The Nepali outback

Apr 30 2016

Text & photos: Sanjog Manandhar

Merely a decade ago, Nepal’s only ostriches occupied a sad enclosure at the positively depressing Central Zoo in Jawalakhel. The giant birds, with their sheer size and unusual gait, naturally, attracted throngs of visitors. But did those onlookers guess that in a few short years, these birds, that they were gingerly taking pictures with, would become so easily accessible?

Fast forward to 2016 and the exotic and novel ostrich meat is taking Kathmandu by storm. Every hip restaurant flaunts it and ostrich mo:mos and steaks look like they are here to stay. And story of how these giant birds native to the African savannah ended up on Nepali plates is, understandably, a fascinating one.

Ostrich Nepal, the pioneers of ostrich farming in this Himalayan country, began operations in 2008 out of a 22 bigha farm in Rupandehi. Initiated with 1,500 eggs imported from Australia, Ostrich Nepal today has 6,000 ostriches spread out over three farms across the country, with the demand for ostrich meat—described as similar to lean beef in taste—booming in urban centres like Kathmandu and Pokhara. Given their success in breeding and marketing ostriches to the curious Nepali palette, Ostrich Nepal has now also expanded operations to rearing emus and kangaroos as well.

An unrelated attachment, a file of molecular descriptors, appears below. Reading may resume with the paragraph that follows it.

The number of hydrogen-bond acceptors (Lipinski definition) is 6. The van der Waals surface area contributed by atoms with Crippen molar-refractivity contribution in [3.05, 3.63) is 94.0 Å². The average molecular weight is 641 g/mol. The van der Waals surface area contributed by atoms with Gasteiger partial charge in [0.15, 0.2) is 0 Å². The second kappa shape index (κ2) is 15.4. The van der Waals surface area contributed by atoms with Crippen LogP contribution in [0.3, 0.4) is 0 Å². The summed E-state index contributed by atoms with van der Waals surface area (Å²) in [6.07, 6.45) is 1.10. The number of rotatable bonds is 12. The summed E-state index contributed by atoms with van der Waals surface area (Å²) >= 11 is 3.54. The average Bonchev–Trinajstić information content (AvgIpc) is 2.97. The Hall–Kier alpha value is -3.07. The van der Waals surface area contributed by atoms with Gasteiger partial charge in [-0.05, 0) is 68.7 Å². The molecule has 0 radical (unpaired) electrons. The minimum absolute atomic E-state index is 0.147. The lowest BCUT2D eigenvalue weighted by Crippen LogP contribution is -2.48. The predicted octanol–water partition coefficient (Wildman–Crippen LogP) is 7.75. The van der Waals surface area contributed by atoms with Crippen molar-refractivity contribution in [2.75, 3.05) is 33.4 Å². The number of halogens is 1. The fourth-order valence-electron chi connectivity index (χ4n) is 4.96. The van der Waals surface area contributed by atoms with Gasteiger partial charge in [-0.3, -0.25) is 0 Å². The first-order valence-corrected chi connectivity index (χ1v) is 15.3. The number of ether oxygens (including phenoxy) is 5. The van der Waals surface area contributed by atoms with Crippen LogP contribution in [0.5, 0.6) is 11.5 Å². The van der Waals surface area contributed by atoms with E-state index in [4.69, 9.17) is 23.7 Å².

On a recent trip to Butwal, I had the opportunity to visit one of the fascinating farms (which also make a handsome supplementary income through tourist footfall) and document life in what is now veritably the Nepali outback. These are the snapshots of how some innovation and indefatigable persistence can reap wonderful rewards and some juicy steaks. 

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